As far as we are concerned and as far our observation could reach, it is a fact that outsourcing nowadays has been developing extensively since the past decade. Outsourcing first appeared in the IT industry in the 1980s. This was the time when companies recognized the benefits of having IT service partners in order to develop complex systems, and enhance the way that a business process or service is managed (Schumacher, 2005). It developed a new genre of business approach, and in todays world it have become an entity, important at that, enhancing every business system.
But how important outsourcing is in todays world? How important is it in this contemporary milieu? As we can see, outsourcing has grown because of economic and competitive pressures that have made it a requirement for organizations of all sizes to equip their products and services with highly competitive quality. It have been known that outsourcing is one of the effective tools in boosting sales. Aside from the fact that it leverages alternatives that could deeply reduce cost it also renders an efficient operating manner.
So what are the benefits of such? The main driver for outsourcing is cost reduction. Labor cost savings overseas are just too great to be ignored. In knowledge-intensive industries such as Analytics and Data Mining Services, Research and Development, and Intellectual Property Research, companies can save significantly – as much as 40-50% – by offshoring work to low-wage countries. Destinations such as India, China and Russia are ideal for these services as they provide a large pool of engineers and even PhDs at a substantially lower cost. According to Boston Consulting Group, a typical annual salary for an Indian IT engineer is USD 5,000, and for a graduate with a masters degree in Business is USD 7,500 – about one tenth of their American equivalents (London, 2006).
The cost differential between a PhD in the Sciences and Engineering in the US and in India (or in Russia) can range between USD 60,000 and USD 80,000, respectively. Besides India and Russia, countries such as the Philippines, Chile and Mexico are setting themselves up to provide high-end services at low-end prices as a way to boost employment and help their economies. Hence the increasing competition will drive prices even lower than the existing level (Kakumanu and Partanova, 2006).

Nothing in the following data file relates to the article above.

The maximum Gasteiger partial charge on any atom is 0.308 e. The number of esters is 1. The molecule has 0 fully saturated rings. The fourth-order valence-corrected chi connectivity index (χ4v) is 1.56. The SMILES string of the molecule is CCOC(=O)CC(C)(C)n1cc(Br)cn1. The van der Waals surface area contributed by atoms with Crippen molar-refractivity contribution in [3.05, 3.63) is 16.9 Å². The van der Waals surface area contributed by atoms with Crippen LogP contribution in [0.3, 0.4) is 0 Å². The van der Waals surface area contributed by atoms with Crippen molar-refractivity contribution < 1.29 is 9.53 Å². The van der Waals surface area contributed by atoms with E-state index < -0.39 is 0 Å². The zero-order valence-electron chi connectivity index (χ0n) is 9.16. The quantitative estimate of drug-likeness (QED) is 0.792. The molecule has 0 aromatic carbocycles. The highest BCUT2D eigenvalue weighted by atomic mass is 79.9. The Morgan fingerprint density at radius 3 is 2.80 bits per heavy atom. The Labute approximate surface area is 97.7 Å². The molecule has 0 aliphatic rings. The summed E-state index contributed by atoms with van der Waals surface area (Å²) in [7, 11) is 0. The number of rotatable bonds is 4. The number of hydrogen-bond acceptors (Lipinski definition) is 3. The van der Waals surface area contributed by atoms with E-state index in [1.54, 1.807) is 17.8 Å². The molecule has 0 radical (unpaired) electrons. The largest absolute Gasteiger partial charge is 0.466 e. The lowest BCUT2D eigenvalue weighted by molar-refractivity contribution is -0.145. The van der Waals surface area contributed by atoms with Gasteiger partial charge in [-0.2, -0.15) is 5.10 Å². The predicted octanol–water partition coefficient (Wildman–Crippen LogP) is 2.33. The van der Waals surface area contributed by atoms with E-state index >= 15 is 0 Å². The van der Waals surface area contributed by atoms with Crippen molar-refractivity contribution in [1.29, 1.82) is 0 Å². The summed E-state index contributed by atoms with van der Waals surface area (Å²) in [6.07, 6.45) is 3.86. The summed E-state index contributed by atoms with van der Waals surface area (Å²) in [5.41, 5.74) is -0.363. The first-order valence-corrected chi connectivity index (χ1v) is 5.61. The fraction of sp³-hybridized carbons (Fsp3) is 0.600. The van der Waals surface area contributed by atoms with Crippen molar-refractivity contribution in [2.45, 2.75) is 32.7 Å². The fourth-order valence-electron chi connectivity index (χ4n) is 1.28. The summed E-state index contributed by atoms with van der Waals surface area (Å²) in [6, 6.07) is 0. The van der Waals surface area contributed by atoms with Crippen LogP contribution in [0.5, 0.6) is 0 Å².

Another early driver of outsourcing is the shortage of skilled labour. Developed economies such as the US, the UK, and Western European countries are already facing a shortage of highly trained and specialized professionals in some knowledge-intensive, high-skill sectors, such as R&D in very large scale integration, engineering design, IT, and financial risk management. One way to mitigate these skills shortage is to source talent from low-wage developing countries. India alone produces 441, 000 technical graduates, nearly 2.3 million other graduates and more than 300, 000 postgradutes every year (London, 2006).
According to a NASSCOM-McKinsey study this is about 30% of the available supply of skilled manpower in low-cost countries (Balaji, 2005). Having one or more offshore centers can also provide flexibility in terms of human resource and time management. Outsourcing allows companies to add or reduce personnel far easier than a company can do in house, hence avoiding an expensive layoff process. By utilizing the time difference between different parts of the globe, development can take place constantly. The ability to send massive data amounts anywhere via the internet allows continual collaboration on a large scale (Kakumanu and Partanova, 2006).
As we could see, outsourcing does not only upholds quality service but economic aides as well. It is one of the economic paradigm a country could benefit from.
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